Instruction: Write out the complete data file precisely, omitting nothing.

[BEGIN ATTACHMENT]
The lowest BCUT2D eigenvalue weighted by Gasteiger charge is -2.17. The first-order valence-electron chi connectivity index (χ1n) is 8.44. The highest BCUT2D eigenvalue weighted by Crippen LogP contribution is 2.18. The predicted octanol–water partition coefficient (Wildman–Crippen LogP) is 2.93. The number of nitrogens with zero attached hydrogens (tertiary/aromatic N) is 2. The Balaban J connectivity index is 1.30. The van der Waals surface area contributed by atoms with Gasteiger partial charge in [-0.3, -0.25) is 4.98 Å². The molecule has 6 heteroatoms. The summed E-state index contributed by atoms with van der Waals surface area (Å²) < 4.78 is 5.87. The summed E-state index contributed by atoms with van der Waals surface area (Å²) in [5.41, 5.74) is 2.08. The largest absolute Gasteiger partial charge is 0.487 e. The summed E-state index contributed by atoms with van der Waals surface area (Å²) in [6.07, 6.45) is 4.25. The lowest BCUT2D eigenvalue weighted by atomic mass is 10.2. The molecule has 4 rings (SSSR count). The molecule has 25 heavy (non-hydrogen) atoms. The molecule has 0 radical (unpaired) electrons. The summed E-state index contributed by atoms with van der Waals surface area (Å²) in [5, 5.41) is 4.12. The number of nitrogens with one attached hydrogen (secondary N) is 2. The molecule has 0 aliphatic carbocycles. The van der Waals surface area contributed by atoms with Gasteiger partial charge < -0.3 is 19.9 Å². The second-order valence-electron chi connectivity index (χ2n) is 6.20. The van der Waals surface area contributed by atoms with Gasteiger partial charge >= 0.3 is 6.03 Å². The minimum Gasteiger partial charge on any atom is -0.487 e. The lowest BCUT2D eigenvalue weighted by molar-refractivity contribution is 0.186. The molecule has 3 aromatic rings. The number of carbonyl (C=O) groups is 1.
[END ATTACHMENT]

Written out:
The lowest BCUT2D eigenvalue weighted by Gasteiger charge is -2.17. The first-order valence-electron chi connectivity index (χ1n) is 8.44. The highest BCUT2D eigenvalue weighted by Crippen LogP contribution is 2.18. The predicted octanol–water partition coefficient (Wildman–Crippen LogP) is 2.93. The number of nitrogens with zero attached hydrogens (tertiary/aromatic N) is 2. The Balaban J connectivity index is 1.30. The van der Waals surface area contributed by atoms with Gasteiger partial charge in [-0.3, -0.25) is 4.98 Å². The molecule has 6 heteroatoms. The summed E-state index contributed by atoms with van der Waals surface area (Å²) < 4.78 is 5.87. The summed E-state index contributed by atoms with van der Waals surface area (Å²) in [5.41, 5.74) is 2.08. The largest absolute Gasteiger partial charge is 0.487 e. The summed E-state index contributed by atoms with van der Waals surface area (Å²) in [6.07, 6.45) is 4.25. The lowest BCUT2D eigenvalue weighted by atomic mass is 10.2. The molecule has 4 rings (SSSR count). The molecule has 25 heavy (non-hydrogen) atoms. The molecule has 0 radical (unpaired) electrons. The summed E-state index contributed by atoms with van der Waals surface area (Å²) in [5, 5.41) is 4.12. The number of nitrogens with one attached hydrogen (secondary N) is 2. The molecule has 0 aliphatic carbocycles. The van der Waals surface area contributed by atoms with Gasteiger partial charge < -0.3 is 19.9 Å². The second-order valence-electron chi connectivity index (χ2n) is 6.20. The van der Waals surface area contributed by atoms with Gasteiger partial charge >= 0.3 is 6.03 Å². The minimum Gasteiger partial charge on any atom is -0.487 e. The lowest BCUT2D eigenvalue weighted by molar-refractivity contribution is 0.186. The molecule has 3 aromatic rings. The number of carbonyl (C=O) groups is 1.